Sebastian Risi and his research group are combining insights from robotics, artificial intelligence and evolutionary biology to create a new breed of thinking machines.
- Machines and robots play an ever-increasing role in science and our society. However, so far, they are laboriously planned and constructed for very specific tasks, usually at considerable expense. Current machines are specialised to only perform a very limited and fixed set of functions, which has greatly limited their autonomy. This brittleness contrasts starkly with the capabilities of animals that can adapt to a specific habit through adaptation by natural selection. The aim of our research at the Robotics, Evolution and Art Lab (REAL) is to combine insights from robotics, artificial intelligence, and evolutionary biology to create more resilient machines that are not programmed to perform a certain task but instead evolve and adapt to perform the task at hand. The robot bodies and brains in our experiments are not designed by humans but instead by a process called artificial evolution, which is inspired by the principles of natural evolution, such as mutation and selection. The hope is that this approach may facilitate automatic design of more intelligent machines that can help us to solve challenging problems and also allow us to answer open questions in biology that are difficult to answer in vivo, the young researcher from ITU Copenhagen explains.
In addition to our scientific experiments, more and more companies are also starting to express interest in these advanced AI techniques, Sebastian Risi says.
Sebastian Risi and his research group are not beginners when it comes to supercomputing.
- My group and I have earlier used Amazon’s EC2 cluster and MIT’s StarCluster system to run evolutionary and GPU-based deep learning experiments.
When Sebastian Risi and his team heard about the supercomputer at SDU and the possibility to run a free pilot project they did not hesitate to apply.
- I heard about the DeiC National eScience Pilot Project from a colleague at the IT University of Copenhagen. We thought that the project and ABACUS 2.0 had exactly the setup we needed.
The technical support and 1,000 free compute node hours were ideal to get familiar with the Abacus 2.0 and its benefits. We are now running a long-term project on ABACUS 2.0 and will continue using it for our new research projects.
Sebastian Risi and his team found it easy to get familiar with ABACUS 2.0.
- The supercomputer at SDU was easy to use and importantly easy to administrate. In addition to our research group, we also often have students working on projects for a limited time for which the cluster is becoming essential. In these cases, it’s very convenient that you can easily add or remove users, he says.
Even though Sebastian Risi and his team have high personal technical skills, they needed some support during the processes:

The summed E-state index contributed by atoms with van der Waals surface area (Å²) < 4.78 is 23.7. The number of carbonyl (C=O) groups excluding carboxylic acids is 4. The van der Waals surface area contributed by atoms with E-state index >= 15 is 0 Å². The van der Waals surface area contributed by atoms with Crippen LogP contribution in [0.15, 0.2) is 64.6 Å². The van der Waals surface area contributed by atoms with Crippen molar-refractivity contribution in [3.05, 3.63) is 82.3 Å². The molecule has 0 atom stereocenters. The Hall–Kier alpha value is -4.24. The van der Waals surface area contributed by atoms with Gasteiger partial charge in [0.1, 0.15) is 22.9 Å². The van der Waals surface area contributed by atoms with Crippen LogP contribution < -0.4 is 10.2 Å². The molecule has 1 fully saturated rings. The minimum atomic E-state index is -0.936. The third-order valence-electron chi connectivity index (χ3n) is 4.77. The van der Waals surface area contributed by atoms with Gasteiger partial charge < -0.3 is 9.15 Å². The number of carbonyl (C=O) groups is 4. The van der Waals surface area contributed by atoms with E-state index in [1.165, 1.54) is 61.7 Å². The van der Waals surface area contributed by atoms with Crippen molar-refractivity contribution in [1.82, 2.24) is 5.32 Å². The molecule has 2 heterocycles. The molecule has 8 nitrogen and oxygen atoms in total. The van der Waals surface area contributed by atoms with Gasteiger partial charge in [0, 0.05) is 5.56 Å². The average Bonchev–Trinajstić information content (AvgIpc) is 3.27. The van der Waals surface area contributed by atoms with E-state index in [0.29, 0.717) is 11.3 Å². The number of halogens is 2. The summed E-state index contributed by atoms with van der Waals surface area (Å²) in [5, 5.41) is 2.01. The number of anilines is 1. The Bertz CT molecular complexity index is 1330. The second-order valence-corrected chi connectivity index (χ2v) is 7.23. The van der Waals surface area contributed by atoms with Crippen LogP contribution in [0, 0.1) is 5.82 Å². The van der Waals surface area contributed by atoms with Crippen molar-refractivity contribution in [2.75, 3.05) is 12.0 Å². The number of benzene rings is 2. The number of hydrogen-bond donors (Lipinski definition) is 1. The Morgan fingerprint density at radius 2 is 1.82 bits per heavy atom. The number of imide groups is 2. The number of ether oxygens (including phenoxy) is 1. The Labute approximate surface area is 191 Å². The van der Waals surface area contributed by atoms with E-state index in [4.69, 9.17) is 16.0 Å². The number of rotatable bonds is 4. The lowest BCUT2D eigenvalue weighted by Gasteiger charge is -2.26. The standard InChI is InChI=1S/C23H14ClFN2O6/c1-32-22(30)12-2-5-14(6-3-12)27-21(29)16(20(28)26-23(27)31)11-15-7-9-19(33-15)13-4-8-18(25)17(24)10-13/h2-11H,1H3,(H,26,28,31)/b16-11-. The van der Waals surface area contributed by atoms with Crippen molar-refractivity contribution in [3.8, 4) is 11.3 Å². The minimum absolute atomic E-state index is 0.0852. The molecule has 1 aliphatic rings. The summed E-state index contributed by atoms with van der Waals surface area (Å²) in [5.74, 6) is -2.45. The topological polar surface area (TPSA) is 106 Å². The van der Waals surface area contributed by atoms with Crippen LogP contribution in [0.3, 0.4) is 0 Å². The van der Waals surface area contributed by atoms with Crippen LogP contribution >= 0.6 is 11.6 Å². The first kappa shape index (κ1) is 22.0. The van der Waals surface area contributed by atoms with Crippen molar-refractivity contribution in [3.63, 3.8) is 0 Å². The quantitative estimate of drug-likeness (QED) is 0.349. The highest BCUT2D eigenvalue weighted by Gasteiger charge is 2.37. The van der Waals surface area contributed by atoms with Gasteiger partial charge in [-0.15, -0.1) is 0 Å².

- One benefit was certainly the initial technical support. Additionally, the easy administration of the cluster is something that I have been missing from other HPCs we used previously. The ABACUS 2.0 team was very helpful and always available when we needed them.
The use of supercomputing has influenced the research results in several ways, Sebastian Risi explains:
- Because we use population-based algorithms inspired by natural evolution, it is very important for us to be able to evaluate multiple potential solutions in parallel, which the ABACUS 2.0 cluster allows us to do. Instead of having to wait multiple days for experiments to finish, the turnaround time is much quicker by running them on a HPC. Additionally, the ABACUS 2.0 has allowed us to scale up our experiments in multiple significant ways. We now use more realistic robot simulations and increased the complexity of the artificial brain-inspired controllers through deep learning methods, which are inspired by how our brain represents knowledge in a hierarchical manner. Deep learning methods have led to drastic advances on benchmark tasks such as automatic recognition of images and speech but are very computationally intensive algorithm, which requires GPU-supporting HPC systems such as the ABACUS 2.0.
The young scientist sees a lot of opportunities and challenges of using HPC in the near future, Sebastian Risi explains:
- While it was earlier possible to run at least some AI experiments on your own desktop computer, AI algorithms are now more and more relying on the power of HPCs. There is certainly a trend towards more complex domains and more complex AI models with millions of parameters, therefore parallel computation and GPUs are quickly becoming a necessity in this research field. For example, we recently started combining deep learning with evolutionary approaches, which increases the computational demands even more and would just not be possible without a HPC. To keep the current rapid progress in AI and create the next generation of intelligent machines, an important challenge for the future will be to continue co-developing new hardware together with novel algorithms.
Sebastian Risi and his group had three papers accepted that used the ABACUS 2.0 to run experiments and some other papers have been submitted and are in review.
See also a film on YouTube : Evolving Modular Robots Using Direct and Generative Encodings.
Sebastian Risi is an Associate Professor at the IT University of Copenhagen. He received a diploma in computer science from the Philipps University of Marburg, Germany in 2007 and received a PhD in 2012 from the University of Central Florida. From 2012 to 2013 he was a postdoctoral fellow at Cornell University. More information about Sebastian Risi and his research can be found here: real.itu.dk and sebastianrisi.com.